The fourth photo shows the rudder nine months after the Coppercoat was applied (and a year after the other paints).
The household paint with the chilli pepper has clearly failed the test. What a pity that we didn’t think to include a stripe of unadulterated household paint, so that we could see whether the chilli had any effect at all.
Meanwhile, the Hempels antifoul is also faring rather badly. Its antifouling properties have been exhausted.
The weeds growing on the Coppercoat have become a little more luxuriant.
But the home-brewed copper-epoxy actually seems to have shed some of that slime, and both the plain stuff and the stripe with the chilli pepper are doing reasonably well. They are not doing as well as we would have hoped – certainly, they are not doing as well as the original Copperbot which we applied, all those years ago, to our GRP boat – but they are doing rather better than the competition.
The following photographs show various other areas of the hull eight months after the Coppercoat was applied.
Note that the fouling, here in the Canaries, is very far from being the worst that we have ever seen. Indeed, it is nothing compared to the fouling in the Mediterranean.
In conclusion, the expensive Coppercoat paint is performing notably less well than our previous, cheap and cheerful home-brewed copper-epoxy antifouling!
So much for 10+ years! Our Coppercoat did not even serve its purpose for 10 months!
But why is this so? It works for some other people – it worked for us when we used it on our previous boat – so why do we now find ourselves having to dive on the hull every month and scrape the waterline on a weekly basis?
Before posting this report we sent it to the folks at Coppercoat, asking for their comments. In return we received a lengthy reply which includes the following especially pertinent remarks:
It would be standard practice (and advisable) to clean a Coppercoat treated boat once a season, but as you might expect, some people clean their boats more regularly than this while others do it less frequently.
We know of owners who rarely need to clean their hulls – and I heard from one owner who did not touch the bottom of his boat for five years! However, at the other end of the scale I know of a client in the Caribbean that dives under his boat and cleans the hull approximately three times a year.
To our way of thinking, if you have to dive on your boat and clean it three times a year, then the antifoul, by definition, is not working. We did not have to dive on our ultra-cheap home-brewed copper-epoxy and clean the boat until she had been in the water for three years.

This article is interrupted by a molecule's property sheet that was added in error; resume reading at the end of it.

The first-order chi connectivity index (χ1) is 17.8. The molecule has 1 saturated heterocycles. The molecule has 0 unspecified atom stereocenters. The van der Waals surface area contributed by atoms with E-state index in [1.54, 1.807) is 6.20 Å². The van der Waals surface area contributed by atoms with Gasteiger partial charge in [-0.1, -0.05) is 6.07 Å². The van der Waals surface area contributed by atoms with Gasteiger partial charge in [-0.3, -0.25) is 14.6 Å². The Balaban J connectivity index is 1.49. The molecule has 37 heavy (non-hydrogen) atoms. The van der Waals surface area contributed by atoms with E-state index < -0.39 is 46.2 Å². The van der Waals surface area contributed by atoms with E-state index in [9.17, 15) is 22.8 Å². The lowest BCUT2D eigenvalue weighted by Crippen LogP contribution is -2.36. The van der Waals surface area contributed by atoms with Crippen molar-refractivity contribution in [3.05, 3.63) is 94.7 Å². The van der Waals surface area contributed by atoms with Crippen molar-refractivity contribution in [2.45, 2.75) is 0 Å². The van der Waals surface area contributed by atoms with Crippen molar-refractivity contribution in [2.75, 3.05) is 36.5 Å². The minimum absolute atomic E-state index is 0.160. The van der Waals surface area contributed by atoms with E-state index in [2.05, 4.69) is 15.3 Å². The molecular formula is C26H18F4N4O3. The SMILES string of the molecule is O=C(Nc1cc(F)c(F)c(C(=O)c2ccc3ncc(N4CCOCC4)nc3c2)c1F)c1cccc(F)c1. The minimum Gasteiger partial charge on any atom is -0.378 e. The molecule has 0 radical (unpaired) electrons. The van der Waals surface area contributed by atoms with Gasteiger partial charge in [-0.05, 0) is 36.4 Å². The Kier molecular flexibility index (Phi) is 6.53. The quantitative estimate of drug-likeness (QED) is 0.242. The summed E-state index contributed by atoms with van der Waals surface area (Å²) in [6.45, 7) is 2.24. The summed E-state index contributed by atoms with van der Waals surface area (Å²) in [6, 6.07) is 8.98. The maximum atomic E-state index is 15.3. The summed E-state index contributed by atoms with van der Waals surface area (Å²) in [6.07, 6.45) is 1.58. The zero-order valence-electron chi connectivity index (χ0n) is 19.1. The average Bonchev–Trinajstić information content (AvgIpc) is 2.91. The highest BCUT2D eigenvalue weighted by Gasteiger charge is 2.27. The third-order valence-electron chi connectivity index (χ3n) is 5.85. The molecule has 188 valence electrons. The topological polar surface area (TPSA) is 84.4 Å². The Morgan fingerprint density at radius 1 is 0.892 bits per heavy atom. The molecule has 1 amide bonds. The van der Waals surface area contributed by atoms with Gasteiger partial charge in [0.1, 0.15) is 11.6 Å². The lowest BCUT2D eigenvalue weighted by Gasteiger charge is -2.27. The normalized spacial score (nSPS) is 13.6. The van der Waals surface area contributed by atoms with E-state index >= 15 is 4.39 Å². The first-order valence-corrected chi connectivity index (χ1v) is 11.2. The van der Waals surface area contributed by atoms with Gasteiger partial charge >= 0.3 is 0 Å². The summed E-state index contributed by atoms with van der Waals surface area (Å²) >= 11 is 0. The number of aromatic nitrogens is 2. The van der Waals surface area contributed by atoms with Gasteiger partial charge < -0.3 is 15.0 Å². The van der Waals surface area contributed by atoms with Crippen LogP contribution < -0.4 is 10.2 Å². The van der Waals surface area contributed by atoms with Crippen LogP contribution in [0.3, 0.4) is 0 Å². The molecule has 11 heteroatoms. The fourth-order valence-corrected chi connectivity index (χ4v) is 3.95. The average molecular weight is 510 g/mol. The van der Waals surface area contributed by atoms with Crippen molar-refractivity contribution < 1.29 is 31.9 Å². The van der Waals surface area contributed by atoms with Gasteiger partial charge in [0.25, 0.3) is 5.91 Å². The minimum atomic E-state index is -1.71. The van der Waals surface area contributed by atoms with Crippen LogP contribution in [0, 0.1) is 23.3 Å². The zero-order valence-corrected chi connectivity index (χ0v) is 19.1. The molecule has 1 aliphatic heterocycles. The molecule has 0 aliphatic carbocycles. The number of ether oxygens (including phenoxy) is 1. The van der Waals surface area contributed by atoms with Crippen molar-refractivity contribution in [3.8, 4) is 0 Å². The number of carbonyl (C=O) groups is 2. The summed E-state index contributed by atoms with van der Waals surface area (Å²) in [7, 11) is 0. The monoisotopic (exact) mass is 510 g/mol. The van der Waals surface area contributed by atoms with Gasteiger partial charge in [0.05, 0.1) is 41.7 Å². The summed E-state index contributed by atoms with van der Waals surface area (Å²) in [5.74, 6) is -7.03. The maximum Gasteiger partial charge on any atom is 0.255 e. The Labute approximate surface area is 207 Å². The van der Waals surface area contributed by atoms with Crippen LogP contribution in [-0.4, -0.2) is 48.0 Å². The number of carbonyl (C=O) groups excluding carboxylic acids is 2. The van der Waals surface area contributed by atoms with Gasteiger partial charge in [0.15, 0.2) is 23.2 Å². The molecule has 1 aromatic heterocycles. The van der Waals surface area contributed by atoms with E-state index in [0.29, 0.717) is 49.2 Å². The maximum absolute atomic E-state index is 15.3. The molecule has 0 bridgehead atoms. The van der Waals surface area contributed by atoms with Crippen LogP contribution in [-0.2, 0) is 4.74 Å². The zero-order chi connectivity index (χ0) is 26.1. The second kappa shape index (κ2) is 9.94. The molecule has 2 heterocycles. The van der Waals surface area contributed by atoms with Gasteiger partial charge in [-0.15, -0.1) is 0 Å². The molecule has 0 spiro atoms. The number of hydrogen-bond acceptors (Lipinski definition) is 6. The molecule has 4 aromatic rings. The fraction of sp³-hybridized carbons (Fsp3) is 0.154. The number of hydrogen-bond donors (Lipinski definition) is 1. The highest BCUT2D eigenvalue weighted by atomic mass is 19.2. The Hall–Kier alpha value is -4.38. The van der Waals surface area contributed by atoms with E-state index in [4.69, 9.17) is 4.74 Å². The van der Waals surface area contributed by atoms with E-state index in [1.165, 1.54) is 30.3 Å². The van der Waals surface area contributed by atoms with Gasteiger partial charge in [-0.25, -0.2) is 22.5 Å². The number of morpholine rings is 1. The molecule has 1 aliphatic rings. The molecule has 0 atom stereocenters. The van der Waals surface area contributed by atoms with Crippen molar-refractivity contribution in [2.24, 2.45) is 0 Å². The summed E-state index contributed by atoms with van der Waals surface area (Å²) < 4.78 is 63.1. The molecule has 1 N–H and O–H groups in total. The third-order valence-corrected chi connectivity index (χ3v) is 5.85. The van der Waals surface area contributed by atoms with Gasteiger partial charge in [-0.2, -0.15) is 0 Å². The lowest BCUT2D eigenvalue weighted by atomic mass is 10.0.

While Coppercoat offers a strong degree of protection against most fouling in most locations for many years – it is not described as a “maintenance-free” product and periodic cleaning of the hull should be expected.
Please remember that unlike conventional anti-foul (that starts off at full strength and becomes weaker by the day), Coppercoat is actually quite a mild anti-foul when new. Coppercoat increases in potency as the months and years pass. This is because it takes some time for the epoxy to begin to break down and allow the formation and release of its powerful anti-fouling agent cuprous oxide. Consequently it is usual for Coppercoat to perform better in its second year and beyond, than it does in its first year. It is likely therefore that you will see a further improvement in the performance of the coating in the coming years.
The trouble is, we will not see an improvement of this kind unless we can keep the hull clean. Once the barnacles and the white stuff have settled removing them is very difficult, even with a metal scraper. They invariably leave a little mark behind, and new arrivals subsequently find it very easy to attach themselves to these unprotected areas.
I suspect that the performance of the Coppercoat will improve while the performance of all the others (ie. the Hempels, the home-brew, and the chilli) will deteriorate. Consequently when you update this report next year, and the year after (and so on), the performance and value given by the Coppercoat will be in stark contrast to the other coatings.
Well, we sincerely hope that this is true… but we have our doubts. [See our Apr 2012 update.]
Coincidentally, a friend who painted his catamaran with Copperbot some ten years ago also had a very good experience of that product and has also just repainted the boat using Coppercoat. He is having much the same sort of experience as us, with quite large barnacles already appearing on his hulls after only one month afloat.
If you have used Copper-impregnated epoxy antifouling on your boat we would like to hear from you. Please use the comments box (below) or drop us a line using the contact form.
Besides telling us which particular brand of copper-epoxy antifouling you used and whether the paint worked for you, please let us know where your boat is moored, or where you have been cruising.
For our next antifouling test we hope to be able to review ePaint – a type which leaches hydrogen peroxide into the water. Whilst it isn’t reckoned to be long-lasting, this particular paint is said to be completely sound from an environmental point of view; and if we can find a paint which does no harm but which keeps our hull clean then we will have succeeded in our objective.
For our latest research and observations on this topic, please see The Search for an Effective and Environmentally-Safe Antifouling.